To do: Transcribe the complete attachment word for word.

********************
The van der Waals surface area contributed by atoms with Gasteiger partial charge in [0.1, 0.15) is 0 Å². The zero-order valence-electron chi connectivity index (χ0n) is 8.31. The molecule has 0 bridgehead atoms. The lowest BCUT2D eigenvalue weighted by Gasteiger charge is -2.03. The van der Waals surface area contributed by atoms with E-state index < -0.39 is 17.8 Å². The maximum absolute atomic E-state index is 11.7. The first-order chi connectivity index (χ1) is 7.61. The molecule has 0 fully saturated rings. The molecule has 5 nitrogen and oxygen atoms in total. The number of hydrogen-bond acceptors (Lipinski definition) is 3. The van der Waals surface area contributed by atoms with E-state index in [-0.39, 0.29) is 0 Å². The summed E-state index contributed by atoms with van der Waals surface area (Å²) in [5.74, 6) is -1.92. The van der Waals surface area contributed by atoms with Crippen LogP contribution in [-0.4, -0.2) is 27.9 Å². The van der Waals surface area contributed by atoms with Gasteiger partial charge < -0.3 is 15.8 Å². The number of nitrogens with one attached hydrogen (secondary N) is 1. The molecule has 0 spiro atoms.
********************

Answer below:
The van der Waals surface area contributed by atoms with Gasteiger partial charge in [0.1, 0.15) is 0 Å². The zero-order valence-electron chi connectivity index (χ0n) is 8.31. The molecule has 0 bridgehead atoms. The lowest BCUT2D eigenvalue weighted by Gasteiger charge is -2.03. The van der Waals surface area contributed by atoms with E-state index < -0.39 is 17.8 Å². The maximum absolute atomic E-state index is 11.7. The first-order chi connectivity index (χ1) is 7.61. The molecule has 0 fully saturated rings. The molecule has 5 nitrogen and oxygen atoms in total. The number of hydrogen-bond acceptors (Lipinski definition) is 3. The van der Waals surface area contributed by atoms with E-state index in [-0.39, 0.29) is 0 Å². The summed E-state index contributed by atoms with van der Waals surface area (Å²) in [5.74, 6) is -1.92. The van der Waals surface area contributed by atoms with Crippen LogP contribution in [-0.4, -0.2) is 27.9 Å². The van der Waals surface area contributed by atoms with Gasteiger partial charge < -0.3 is 15.8 Å². The number of nitrogens with one attached hydrogen (secondary N) is 1. The molecule has 0 spiro atoms.